FDA approves 1st RSV drug for babies, toddlers

The U.S. now has an approved pediatric drug to prevent respiratory syncytial virus lower respiratory tract disease, which infects nearly every child before they turn 2 years old.

On July 17, the FDA approved AstraZeneca's pediatric RSV drug, Beyfortus (nirsevimab-alip), for children 24 months and younger. Most RSV infections are mild and cold-like, and one to two out of every 100 infants younger than 6 months will require hospitalization, according to the CDC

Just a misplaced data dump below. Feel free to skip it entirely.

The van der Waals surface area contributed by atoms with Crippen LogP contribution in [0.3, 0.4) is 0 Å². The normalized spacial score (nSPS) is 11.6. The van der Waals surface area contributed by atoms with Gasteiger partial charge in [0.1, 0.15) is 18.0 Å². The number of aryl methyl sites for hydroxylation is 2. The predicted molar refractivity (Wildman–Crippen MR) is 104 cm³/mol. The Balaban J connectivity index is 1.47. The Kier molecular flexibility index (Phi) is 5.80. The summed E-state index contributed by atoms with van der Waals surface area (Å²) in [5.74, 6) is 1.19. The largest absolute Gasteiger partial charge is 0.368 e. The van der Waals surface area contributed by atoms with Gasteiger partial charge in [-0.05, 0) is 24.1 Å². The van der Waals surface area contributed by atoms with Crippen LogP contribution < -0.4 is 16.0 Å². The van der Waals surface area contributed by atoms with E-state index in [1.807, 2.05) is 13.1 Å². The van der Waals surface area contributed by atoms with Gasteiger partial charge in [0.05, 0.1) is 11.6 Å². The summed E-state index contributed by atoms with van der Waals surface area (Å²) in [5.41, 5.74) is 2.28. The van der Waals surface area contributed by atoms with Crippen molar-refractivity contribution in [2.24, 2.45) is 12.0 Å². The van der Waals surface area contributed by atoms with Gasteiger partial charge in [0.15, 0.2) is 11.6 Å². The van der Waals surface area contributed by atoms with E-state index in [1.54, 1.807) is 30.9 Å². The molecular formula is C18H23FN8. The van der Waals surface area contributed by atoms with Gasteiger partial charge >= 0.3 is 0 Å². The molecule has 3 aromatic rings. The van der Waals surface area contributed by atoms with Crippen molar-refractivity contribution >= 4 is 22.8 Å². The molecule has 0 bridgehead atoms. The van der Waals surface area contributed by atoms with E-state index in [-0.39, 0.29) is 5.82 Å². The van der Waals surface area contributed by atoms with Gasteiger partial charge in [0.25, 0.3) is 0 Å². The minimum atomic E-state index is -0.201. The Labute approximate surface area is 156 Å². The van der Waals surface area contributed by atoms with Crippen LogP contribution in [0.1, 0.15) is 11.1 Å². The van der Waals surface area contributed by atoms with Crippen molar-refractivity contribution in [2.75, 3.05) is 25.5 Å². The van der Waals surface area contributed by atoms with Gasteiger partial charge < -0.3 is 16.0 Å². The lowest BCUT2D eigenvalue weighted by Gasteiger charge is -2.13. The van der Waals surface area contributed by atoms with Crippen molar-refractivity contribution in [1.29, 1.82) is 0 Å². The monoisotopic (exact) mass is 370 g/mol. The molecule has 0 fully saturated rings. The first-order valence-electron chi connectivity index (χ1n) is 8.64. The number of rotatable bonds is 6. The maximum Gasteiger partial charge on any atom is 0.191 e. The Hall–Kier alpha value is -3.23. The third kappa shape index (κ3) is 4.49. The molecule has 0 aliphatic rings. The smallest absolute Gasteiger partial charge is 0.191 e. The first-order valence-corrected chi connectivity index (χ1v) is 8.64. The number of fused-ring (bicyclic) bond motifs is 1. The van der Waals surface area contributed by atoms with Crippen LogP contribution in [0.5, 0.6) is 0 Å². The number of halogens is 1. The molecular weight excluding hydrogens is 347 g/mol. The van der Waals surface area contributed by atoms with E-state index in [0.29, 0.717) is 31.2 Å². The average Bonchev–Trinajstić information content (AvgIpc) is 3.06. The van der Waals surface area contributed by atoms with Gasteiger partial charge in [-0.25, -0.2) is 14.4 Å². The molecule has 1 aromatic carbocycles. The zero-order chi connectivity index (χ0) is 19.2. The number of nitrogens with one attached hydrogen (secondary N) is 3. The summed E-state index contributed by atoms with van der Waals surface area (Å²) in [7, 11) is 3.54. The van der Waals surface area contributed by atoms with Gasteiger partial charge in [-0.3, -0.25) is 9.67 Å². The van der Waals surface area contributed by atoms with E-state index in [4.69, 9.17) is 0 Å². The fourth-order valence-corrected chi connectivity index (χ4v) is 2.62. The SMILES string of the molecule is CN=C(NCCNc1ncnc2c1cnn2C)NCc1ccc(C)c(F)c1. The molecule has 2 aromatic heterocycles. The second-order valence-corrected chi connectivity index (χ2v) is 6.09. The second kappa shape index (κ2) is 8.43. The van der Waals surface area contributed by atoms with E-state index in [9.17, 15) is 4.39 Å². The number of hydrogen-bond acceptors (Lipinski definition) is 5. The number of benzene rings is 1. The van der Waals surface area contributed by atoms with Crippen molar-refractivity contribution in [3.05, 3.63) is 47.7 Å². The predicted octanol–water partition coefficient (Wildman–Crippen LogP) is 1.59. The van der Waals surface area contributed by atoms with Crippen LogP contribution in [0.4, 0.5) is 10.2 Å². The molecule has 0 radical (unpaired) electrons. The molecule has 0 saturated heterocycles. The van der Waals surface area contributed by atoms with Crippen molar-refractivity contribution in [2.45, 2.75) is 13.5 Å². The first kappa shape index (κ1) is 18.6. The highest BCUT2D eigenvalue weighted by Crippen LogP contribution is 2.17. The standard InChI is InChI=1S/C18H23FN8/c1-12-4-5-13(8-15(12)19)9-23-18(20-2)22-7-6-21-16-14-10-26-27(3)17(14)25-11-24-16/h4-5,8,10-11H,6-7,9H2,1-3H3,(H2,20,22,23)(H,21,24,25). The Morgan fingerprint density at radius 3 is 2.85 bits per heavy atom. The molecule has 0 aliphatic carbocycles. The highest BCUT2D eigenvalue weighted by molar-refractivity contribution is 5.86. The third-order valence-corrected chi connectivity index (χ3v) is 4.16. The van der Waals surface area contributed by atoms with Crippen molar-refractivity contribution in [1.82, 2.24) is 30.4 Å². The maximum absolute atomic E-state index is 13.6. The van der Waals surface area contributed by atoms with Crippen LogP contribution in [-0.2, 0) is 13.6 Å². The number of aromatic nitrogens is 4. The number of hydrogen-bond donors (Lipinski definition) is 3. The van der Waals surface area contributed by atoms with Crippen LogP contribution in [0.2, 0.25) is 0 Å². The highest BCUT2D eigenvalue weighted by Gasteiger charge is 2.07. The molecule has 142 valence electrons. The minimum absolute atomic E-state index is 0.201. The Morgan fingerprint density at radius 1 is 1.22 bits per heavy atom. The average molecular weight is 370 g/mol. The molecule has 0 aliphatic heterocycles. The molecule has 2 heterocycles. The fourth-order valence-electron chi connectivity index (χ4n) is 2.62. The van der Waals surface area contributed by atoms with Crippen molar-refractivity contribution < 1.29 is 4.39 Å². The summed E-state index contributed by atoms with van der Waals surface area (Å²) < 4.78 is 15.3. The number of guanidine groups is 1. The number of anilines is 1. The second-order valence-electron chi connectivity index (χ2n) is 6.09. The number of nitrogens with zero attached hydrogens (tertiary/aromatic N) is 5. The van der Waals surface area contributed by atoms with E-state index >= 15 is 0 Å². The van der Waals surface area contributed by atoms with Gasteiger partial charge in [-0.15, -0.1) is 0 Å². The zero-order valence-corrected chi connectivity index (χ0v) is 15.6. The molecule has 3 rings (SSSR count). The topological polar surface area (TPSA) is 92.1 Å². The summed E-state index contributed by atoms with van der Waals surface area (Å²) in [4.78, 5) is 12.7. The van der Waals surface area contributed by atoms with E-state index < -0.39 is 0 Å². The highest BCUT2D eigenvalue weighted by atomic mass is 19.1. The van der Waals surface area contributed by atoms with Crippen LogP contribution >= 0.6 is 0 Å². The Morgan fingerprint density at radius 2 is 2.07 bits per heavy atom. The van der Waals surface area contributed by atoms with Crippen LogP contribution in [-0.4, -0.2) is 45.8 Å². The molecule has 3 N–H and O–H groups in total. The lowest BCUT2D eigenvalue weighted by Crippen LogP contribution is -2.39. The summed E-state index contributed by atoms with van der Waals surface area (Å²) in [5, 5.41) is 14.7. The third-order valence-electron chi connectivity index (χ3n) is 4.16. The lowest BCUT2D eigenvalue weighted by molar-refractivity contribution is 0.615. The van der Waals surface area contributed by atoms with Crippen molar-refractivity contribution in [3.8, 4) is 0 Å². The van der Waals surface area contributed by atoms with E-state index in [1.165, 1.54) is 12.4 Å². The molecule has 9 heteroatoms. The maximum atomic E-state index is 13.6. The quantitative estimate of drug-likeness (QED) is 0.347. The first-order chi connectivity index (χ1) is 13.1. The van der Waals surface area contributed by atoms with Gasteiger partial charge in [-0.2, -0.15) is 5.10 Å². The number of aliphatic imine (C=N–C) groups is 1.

During the 2022-'23 RSV season, which began earlier than normal and contributed to a tripledemic alongside COVID-19 and influenza, there were no approved treatments for the virus that hospitalizes up to 160,000 older adults and 80,000 young children annually. Now, the U.S. will have at least three RSV drugs — one for infants and two for adults 60 and older, the two most vulnerable populations for contracting and dying from RSV infections. 

Every year, the U.S. records about 6,000 to 10,000 deaths among adults 65 years and older, and 100 to 300 deaths in children younger than 5 years old because of RSV, according to the CDC.

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